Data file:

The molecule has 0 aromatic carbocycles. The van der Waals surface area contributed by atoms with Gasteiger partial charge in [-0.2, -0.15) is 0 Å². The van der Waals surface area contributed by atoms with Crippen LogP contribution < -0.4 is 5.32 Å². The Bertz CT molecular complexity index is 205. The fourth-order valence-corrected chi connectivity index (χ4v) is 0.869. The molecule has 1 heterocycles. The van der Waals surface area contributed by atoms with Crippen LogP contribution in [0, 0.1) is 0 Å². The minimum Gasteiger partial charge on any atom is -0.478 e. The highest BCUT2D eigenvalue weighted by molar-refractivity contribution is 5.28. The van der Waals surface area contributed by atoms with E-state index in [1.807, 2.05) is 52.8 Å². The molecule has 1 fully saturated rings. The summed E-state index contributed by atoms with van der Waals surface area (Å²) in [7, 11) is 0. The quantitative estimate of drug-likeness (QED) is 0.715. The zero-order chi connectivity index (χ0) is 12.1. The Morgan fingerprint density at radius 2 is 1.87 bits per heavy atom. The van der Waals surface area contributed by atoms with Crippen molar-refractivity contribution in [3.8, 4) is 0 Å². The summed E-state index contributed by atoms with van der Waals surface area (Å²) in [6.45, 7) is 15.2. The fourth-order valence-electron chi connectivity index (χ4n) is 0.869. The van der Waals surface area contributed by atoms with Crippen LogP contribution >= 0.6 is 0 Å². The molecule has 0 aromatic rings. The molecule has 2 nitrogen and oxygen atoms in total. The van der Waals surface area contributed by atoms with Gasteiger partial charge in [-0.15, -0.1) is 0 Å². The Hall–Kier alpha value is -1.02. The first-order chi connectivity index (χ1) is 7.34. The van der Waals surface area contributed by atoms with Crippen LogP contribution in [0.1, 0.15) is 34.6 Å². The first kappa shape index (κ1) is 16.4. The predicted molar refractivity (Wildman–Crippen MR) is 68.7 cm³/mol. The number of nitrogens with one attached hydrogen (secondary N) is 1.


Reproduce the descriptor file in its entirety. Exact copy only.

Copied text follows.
The molecule has 0 aromatic carbocycles. The van der Waals surface area contributed by atoms with Gasteiger partial charge in [-0.2, -0.15) is 0 Å². The van der Waals surface area contributed by atoms with Crippen LogP contribution < -0.4 is 5.32 Å². The Bertz CT molecular complexity index is 205. The fourth-order valence-corrected chi connectivity index (χ4v) is 0.869. The molecule has 1 heterocycles. The van der Waals surface area contributed by atoms with Crippen LogP contribution in [0, 0.1) is 0 Å². The minimum Gasteiger partial charge on any atom is -0.478 e. The highest BCUT2D eigenvalue weighted by molar-refractivity contribution is 5.28. The van der Waals surface area contributed by atoms with E-state index in [1.807, 2.05) is 52.8 Å². The molecule has 1 fully saturated rings. The summed E-state index contributed by atoms with van der Waals surface area (Å²) in [7, 11) is 0. The quantitative estimate of drug-likeness (QED) is 0.715. The zero-order chi connectivity index (χ0) is 12.1. The Morgan fingerprint density at radius 2 is 1.87 bits per heavy atom. The van der Waals surface area contributed by atoms with Crippen molar-refractivity contribution in [3.8, 4) is 0 Å². The summed E-state index contributed by atoms with van der Waals surface area (Å²) in [6.45, 7) is 15.2. The fourth-order valence-electron chi connectivity index (χ4n) is 0.869. The van der Waals surface area contributed by atoms with Crippen LogP contribution >= 0.6 is 0 Å². The molecule has 0 aromatic rings. The molecule has 2 nitrogen and oxygen atoms in total. The van der Waals surface area contributed by atoms with Gasteiger partial charge in [-0.15, -0.1) is 0 Å². The Hall–Kier alpha value is -1.02. The first-order chi connectivity index (χ1) is 7.34. The van der Waals surface area contributed by atoms with Crippen LogP contribution in [0.1, 0.15) is 34.6 Å². The first kappa shape index (κ1) is 16.4. The predicted molar refractivity (Wildman–Crippen MR) is 68.7 cm³/mol. The number of nitrogens with one attached hydrogen (secondary N) is 1.